A popular painter of murals, William de Leftwich Dodge would spend most of his childhood in the art circles of Paris and Munich. His skills were all ready so far advanced that at the age of nineteen Dodge submitted a work to the American Art Association's 1886 exhibition, and took home the gold medal. (This was his remarkably famous "The Death of Minnehaha".)
When it came time for him to begin his formal training he placed first in his entrance examination at the Ecole des Beaux Arts in Paris. He studied under Academic painter Jean Leon Gerome. He was also successful at exhibiting his historical paintings at the Paris Salon, and upon his return to the United States in 1889 he received numerous important commissions.
He always created his work from careful life work and historical research in order to insure accuracy.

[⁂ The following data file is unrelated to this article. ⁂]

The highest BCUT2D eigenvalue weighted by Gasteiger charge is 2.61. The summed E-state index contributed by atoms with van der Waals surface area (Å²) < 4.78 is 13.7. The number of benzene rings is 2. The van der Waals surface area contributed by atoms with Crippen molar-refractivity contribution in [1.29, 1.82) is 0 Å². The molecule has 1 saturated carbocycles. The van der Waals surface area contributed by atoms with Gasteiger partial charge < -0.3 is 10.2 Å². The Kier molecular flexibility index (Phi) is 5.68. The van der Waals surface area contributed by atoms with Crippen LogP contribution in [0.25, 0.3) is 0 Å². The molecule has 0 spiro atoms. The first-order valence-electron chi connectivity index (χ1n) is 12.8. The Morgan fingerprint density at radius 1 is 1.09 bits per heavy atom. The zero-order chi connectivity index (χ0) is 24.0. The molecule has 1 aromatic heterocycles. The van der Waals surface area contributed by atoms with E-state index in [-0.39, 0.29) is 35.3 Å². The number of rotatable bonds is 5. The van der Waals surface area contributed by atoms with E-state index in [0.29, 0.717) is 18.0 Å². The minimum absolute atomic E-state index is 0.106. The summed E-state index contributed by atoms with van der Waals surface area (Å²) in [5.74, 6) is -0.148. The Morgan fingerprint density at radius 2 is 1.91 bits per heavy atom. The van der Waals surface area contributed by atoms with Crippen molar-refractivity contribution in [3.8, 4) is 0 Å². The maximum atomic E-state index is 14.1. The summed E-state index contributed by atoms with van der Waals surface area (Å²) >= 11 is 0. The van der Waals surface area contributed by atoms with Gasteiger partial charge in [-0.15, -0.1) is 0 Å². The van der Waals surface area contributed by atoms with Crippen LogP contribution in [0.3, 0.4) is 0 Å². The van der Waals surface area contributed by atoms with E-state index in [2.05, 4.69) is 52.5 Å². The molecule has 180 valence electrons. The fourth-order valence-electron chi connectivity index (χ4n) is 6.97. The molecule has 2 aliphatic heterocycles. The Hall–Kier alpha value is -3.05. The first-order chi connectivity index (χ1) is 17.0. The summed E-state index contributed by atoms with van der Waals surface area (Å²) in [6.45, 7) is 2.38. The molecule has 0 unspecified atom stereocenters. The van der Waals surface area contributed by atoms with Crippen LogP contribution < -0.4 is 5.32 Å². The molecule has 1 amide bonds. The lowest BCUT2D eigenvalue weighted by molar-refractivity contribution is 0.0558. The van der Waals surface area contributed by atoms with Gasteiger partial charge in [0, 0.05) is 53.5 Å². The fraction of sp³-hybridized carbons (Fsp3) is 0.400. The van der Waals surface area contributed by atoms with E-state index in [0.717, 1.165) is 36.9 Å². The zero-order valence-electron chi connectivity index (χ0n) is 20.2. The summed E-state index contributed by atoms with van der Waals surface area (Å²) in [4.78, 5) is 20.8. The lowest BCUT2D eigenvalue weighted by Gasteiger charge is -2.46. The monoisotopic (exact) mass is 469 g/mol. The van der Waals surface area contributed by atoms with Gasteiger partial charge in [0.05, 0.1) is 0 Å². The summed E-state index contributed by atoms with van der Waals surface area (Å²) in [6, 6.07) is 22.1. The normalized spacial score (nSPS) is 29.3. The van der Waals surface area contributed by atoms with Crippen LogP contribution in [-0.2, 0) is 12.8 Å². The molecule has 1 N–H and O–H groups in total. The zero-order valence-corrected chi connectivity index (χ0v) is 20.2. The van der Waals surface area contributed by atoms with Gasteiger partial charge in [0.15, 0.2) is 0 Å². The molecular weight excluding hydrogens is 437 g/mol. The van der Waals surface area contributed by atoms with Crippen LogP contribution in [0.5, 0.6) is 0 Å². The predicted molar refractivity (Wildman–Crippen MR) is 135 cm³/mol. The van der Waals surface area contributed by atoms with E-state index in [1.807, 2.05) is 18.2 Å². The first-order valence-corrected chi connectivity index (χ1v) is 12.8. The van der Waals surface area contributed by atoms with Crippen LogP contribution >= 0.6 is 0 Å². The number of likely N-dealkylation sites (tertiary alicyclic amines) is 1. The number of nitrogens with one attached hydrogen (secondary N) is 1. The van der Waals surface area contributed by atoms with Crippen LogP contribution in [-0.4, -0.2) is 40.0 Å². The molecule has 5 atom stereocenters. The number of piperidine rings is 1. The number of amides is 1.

He is considered one of the most prominent and successful muralists of the period, especially because he worked in the age when murals were thought an essential for any public buildings and many private homes. By 1893 he was commissioned to decorate the dome of the central building of the Colombian Exposition.
His murals can be seen in the Library of Congress, the Orpheum Theatre in Boston and the State Capitol building in Albany, New York, among many other locations. His easel paintings are in the collections of several major museums, including the Metropolitan Museum of Art in New York City, the National Portrait Gallery and the Smithsonian American Art Museum, both in Washington, D.C.